Touche a la'
My opening line might be a bit passe
But don't think that I don't know I'm feeling for ya

Cause I got a vibe on you the first time that I saw you saw you

Yesterday I spent quite awhile listening to Teena Marie's Starchild from 1984. I have been on a real Tee kick lately, thanks to THIS GUY over here & his radio show, The Power Hour. It all started with my accidentally stumbling onto this clip of Jeanette Jurado's cover of "Portuguese Love" which just blew me away,

Once I realized that it was originally Teena Marie's song made me go back through Lady Tee's catalog of music and I had forgotten just how much of her stuff I actually love. I remember when Starchild first came out because her song "Lovergirl" was a huge hit. Like, it was played every 3.5 hours on the radio like clockwork and the video was constantly popping up on MTV. Not that I was supposed to know that because at that point in time my mom had banned MTV from our house. I remember sneaking it while upstairs and going to my grandmother's to freely watch videos.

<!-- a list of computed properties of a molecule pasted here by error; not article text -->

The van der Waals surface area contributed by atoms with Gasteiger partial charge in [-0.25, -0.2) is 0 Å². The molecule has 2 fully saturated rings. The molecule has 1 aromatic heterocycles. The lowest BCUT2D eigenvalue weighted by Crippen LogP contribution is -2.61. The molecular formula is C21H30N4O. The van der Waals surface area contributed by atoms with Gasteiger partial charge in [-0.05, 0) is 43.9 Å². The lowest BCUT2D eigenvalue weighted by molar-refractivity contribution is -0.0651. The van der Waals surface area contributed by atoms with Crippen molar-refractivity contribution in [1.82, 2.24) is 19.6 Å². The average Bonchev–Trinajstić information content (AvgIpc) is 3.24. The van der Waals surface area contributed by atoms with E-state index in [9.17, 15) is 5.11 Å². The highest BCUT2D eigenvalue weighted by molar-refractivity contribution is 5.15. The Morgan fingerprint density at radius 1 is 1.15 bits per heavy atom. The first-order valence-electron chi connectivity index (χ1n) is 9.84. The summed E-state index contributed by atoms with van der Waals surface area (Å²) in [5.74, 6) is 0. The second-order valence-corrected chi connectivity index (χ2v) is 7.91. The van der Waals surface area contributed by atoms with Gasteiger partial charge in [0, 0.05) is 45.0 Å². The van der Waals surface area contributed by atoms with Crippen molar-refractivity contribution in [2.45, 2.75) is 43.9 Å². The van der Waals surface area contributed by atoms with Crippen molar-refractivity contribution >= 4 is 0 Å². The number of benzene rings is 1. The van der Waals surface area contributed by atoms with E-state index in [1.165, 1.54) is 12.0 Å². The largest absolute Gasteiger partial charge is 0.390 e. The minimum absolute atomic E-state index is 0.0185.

The only problem there was that in 1984 my grandmother didn't have MTV so I was at the mercy of America's Top Ten countdown which had video clips and of course, Friday Night Videos. You remember that right? It came on at midnight and everyone tried to stay awake long enough to watch even if they had MTV, just because. 

So anyway, I knew that the video for "Lovergirl" was in heavy MTV rotation but I never caught a glimpse while at home. I had to finally see it late at night while at my grandmother's and I remember it being sandwiched between Madonna and Phil Collins. I was stunned that such a big, soulful voice came out of such a tiny pale chick. I knew Teena was tough though because she ran with Rick James and even though I was only 12-ish I totally understood what being his (sometimes) other half had to entail.